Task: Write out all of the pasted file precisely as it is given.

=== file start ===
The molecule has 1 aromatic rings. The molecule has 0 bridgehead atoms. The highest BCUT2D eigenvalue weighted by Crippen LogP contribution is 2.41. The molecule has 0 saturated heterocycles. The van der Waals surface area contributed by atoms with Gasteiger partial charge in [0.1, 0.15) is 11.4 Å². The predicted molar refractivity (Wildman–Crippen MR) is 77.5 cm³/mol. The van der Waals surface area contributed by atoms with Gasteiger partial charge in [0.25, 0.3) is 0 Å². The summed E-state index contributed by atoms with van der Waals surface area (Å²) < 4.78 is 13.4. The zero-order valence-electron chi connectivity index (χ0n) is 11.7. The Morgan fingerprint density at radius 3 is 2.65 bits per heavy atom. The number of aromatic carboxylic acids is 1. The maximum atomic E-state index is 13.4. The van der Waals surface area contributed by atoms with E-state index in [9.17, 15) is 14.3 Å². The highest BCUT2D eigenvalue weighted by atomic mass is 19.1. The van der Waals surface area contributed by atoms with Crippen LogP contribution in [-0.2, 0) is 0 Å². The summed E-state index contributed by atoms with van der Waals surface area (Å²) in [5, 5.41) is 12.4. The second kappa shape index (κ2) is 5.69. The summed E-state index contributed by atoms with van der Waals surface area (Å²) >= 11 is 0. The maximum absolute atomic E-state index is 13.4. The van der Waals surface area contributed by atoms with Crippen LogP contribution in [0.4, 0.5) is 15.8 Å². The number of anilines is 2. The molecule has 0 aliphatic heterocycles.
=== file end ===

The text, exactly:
The molecule has 1 aromatic rings. The molecule has 0 bridgehead atoms. The highest BCUT2D eigenvalue weighted by Crippen LogP contribution is 2.41. The molecule has 0 saturated heterocycles. The van der Waals surface area contributed by atoms with Gasteiger partial charge in [0.1, 0.15) is 11.4 Å². The predicted molar refractivity (Wildman–Crippen MR) is 77.5 cm³/mol. The van der Waals surface area contributed by atoms with Gasteiger partial charge in [0.25, 0.3) is 0 Å². The summed E-state index contributed by atoms with van der Waals surface area (Å²) < 4.78 is 13.4. The zero-order valence-electron chi connectivity index (χ0n) is 11.7. The Morgan fingerprint density at radius 3 is 2.65 bits per heavy atom. The number of aromatic carboxylic acids is 1. The maximum atomic E-state index is 13.4. The van der Waals surface area contributed by atoms with E-state index in [9.17, 15) is 14.3 Å². The highest BCUT2D eigenvalue weighted by atomic mass is 19.1. The van der Waals surface area contributed by atoms with Crippen LogP contribution in [-0.2, 0) is 0 Å². The summed E-state index contributed by atoms with van der Waals surface area (Å²) in [5, 5.41) is 12.4. The second kappa shape index (κ2) is 5.69. The summed E-state index contributed by atoms with van der Waals surface area (Å²) >= 11 is 0. The maximum absolute atomic E-state index is 13.4. The van der Waals surface area contributed by atoms with Crippen LogP contribution in [0.4, 0.5) is 15.8 Å². The number of anilines is 2. The molecule has 0 aliphatic heterocycles.